BY LAURA YEAGER
Children are a gift
“Special needs children are a gift to us. We have to do the best we can to help them,” states Diane Hurtuk, director of religious education, of Holy Family Parish in Stow, Ohio.
Holy Family’s team does its best to accommodate its special needs children. I know this firsthand. My son, Tommy, who is on the autism spectrum, has been in the religious education program since kindergarten. He’s now in sixth grade. If it weren’t for the teachers and assistants who are trained in working with children with special needs, Tommy wouldn’t have the deep faith in Jesus that he has now.
Hurtuk states that this year (2016-2017) there are 10 special needs children enrolled in their program that serves 246 students in grades K-8. The children have a variety of special needs: autism, behavioral problems, ADHD, developmental delays, limited verbal ability, and emotional issues such as anxiety disorders.
A plan of action and involvement
Holy Family’s team approach has helped the children become well-versed in Catholic teaching, to the best of their abilities. In making decisions as to where children should be placed, Hurtuk talks to the parents of each child, and honors their wishes. Parents know their children and their learning styles the best and have input into their learning environment.
A special needs classroom
Holy Family is equipped with a special needs classroom, directed by Mary Ellen Roszkowski, a retired special education teacher. This classroom is for the children with more severe special needs. Currently, there is one student in the classroom, but in recent years, there have been up to eight in this special class. Classroom topics include the Stations of the Cross, prayers such as the Hail Mary, the Sign of the Cross, good and bad choices, and the works of mercy. Prep is also given for First Communion and First Penance and Reconciliation.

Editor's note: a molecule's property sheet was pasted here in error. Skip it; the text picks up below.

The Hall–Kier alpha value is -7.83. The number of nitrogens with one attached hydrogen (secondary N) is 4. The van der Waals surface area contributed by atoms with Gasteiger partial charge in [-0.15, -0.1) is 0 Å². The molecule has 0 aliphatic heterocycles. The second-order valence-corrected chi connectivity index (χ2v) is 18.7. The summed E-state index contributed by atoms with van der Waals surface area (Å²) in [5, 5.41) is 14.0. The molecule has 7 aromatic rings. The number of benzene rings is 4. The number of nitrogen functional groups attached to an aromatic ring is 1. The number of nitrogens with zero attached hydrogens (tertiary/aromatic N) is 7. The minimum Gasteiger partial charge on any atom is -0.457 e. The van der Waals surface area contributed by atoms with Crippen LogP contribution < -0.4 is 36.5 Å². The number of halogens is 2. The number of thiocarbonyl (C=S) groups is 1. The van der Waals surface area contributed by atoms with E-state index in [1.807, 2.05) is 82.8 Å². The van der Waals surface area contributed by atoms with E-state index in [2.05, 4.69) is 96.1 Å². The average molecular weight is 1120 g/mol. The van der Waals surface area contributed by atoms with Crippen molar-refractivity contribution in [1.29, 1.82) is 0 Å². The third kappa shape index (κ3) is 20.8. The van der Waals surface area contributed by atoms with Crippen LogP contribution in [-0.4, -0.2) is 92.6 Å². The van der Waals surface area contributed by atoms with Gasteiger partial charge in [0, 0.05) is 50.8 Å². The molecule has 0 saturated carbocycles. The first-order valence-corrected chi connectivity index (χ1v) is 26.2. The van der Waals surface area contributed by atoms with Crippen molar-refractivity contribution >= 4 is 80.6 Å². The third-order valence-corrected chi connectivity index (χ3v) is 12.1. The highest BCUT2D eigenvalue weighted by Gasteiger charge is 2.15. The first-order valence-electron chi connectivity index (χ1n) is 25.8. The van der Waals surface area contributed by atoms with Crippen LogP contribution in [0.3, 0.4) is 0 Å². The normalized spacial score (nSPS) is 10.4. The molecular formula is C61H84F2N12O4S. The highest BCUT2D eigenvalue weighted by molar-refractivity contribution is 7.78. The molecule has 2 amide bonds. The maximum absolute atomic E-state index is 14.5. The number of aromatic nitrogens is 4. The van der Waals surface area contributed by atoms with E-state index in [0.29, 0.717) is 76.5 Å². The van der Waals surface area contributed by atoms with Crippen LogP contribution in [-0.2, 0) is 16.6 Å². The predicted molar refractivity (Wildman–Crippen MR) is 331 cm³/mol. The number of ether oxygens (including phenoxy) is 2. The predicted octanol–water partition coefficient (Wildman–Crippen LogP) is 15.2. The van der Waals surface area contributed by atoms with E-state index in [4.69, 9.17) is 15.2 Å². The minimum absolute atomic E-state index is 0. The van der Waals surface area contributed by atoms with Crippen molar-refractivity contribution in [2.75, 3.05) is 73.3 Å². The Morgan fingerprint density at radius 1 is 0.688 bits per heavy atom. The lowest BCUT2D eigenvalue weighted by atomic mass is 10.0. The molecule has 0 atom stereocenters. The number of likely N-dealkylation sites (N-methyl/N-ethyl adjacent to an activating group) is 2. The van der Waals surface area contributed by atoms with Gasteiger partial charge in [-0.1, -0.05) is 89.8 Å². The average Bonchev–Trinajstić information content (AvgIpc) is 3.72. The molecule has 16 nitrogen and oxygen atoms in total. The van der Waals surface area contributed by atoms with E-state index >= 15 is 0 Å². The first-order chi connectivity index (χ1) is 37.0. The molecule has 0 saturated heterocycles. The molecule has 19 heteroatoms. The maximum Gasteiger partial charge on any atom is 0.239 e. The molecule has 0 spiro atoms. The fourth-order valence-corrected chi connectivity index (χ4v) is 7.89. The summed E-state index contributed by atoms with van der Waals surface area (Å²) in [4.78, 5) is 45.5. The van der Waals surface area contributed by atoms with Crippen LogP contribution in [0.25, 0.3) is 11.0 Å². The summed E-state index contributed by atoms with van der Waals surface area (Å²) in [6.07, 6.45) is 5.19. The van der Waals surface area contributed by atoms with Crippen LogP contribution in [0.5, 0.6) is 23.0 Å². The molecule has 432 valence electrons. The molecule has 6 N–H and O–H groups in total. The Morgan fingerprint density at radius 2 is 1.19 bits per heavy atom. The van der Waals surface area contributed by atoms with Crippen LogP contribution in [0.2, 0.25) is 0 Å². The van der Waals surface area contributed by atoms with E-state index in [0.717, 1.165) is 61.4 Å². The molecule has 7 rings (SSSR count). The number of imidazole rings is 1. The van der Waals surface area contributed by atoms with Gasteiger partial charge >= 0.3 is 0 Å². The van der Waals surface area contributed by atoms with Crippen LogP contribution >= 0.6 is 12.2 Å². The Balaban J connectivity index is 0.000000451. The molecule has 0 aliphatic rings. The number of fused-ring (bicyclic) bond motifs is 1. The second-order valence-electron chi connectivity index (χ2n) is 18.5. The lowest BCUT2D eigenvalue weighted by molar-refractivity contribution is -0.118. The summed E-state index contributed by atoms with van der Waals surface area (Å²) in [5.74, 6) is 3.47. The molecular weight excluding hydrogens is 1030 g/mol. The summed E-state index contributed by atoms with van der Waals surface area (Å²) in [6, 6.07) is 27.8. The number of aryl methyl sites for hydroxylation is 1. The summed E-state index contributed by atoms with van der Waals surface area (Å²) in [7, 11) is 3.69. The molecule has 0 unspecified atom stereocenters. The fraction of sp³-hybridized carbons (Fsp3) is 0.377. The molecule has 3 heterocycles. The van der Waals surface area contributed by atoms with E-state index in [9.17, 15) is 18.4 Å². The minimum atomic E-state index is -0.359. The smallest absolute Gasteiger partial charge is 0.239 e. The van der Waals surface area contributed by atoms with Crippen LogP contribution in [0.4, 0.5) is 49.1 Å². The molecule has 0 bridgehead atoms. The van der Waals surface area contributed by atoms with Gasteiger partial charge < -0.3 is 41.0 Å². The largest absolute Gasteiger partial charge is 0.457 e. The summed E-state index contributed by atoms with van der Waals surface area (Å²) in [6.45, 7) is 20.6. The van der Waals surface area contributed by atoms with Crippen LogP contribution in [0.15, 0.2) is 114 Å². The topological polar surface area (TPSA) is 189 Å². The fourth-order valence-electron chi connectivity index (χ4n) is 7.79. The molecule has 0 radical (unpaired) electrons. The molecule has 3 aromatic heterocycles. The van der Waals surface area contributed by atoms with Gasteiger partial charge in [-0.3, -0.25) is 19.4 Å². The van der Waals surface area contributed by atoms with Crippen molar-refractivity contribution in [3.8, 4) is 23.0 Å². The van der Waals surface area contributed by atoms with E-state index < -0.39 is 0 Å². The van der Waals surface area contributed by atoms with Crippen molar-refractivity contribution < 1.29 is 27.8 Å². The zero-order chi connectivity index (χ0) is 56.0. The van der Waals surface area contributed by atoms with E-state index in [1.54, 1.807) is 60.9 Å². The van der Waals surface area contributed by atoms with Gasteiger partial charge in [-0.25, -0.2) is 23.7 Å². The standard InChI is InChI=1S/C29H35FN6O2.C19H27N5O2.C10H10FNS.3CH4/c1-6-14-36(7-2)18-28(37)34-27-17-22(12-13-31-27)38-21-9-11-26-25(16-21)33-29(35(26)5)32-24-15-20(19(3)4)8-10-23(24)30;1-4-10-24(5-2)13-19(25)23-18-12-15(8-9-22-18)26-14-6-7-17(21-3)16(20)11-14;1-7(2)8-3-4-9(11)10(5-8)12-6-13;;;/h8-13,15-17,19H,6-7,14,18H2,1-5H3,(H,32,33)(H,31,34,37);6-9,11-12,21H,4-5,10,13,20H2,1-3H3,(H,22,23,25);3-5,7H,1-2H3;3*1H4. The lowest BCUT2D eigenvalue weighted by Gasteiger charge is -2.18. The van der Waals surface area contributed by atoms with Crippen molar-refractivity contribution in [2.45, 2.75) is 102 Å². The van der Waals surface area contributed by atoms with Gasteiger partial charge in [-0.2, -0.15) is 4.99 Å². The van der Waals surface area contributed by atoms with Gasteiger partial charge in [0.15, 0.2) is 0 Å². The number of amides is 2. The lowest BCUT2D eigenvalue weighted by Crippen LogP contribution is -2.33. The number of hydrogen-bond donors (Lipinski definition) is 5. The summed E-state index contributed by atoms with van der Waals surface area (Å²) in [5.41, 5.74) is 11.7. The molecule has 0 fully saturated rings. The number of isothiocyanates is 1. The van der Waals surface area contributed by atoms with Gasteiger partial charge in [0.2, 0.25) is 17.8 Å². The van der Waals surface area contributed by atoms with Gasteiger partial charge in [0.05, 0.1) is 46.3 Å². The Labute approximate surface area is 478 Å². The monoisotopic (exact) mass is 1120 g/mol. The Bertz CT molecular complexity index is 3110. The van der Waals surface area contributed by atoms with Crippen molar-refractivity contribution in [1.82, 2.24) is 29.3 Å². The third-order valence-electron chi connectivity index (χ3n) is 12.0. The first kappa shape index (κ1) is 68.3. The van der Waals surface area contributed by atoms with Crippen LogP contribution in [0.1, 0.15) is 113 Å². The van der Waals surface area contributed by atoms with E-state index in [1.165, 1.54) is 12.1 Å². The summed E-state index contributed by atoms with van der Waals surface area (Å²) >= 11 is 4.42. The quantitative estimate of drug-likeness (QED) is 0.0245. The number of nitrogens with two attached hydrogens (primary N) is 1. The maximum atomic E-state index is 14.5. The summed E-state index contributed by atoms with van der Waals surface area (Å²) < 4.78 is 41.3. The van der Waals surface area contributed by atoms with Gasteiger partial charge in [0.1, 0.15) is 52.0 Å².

The rest of the children with special needs at Holy Family are mainstreamed into grade level classes.
Another accommodation is an adaptive curriculum. According to Hurtuk, “We recently changed our whole curriculum so that we could have a program that meets the needs of all our children.” Holy Family now uses Finding God, The Adaptive Curriculum, produced by Loyola Press. The adaptive program comes in a big box, full of supplies such as stick puppets, a music CD, a Jesus plush figure, foam puzzles, picture cards, flip books — interactive tools that make learning about Jesus fun.
Loving catechists and assistants
Finally, the Holy Family religion program accommodates children with special needs by having the proper personnel on their team to work closely with this group. There is an adult assistant in every classroom. This trained assistant works directly with the those with special needs who are mainstreamed.
Beyond all the formal accommodations, Holy Family instructs its students with extra love and patience. For instance, one third-grade girl was afraid to go into her classroom. The problem was solved by slowly transitioning the girl’s place from the hall to the classroom. She was first allowed to put her chair in the hallway looking into class. Then each week that the class met, her chair was slowly moved into the room, inch by inch. Eventually, the little girl successfully transitioned into the sophisticated learning environment.
Jesus came for all of us. What a wonderful, inclusive program Holy Family Parish is creating for all of God’s children.
Laura Yeager, M.A., M.F.A., has written for Aleteia USA, Busted Halo, The Liguorian, Canticle Magazine and Guideposts Magazine. She is an adjunct writing instructor at Kent State University.
Image credit: Courtesy of Holy Family Parish, Stow, OH.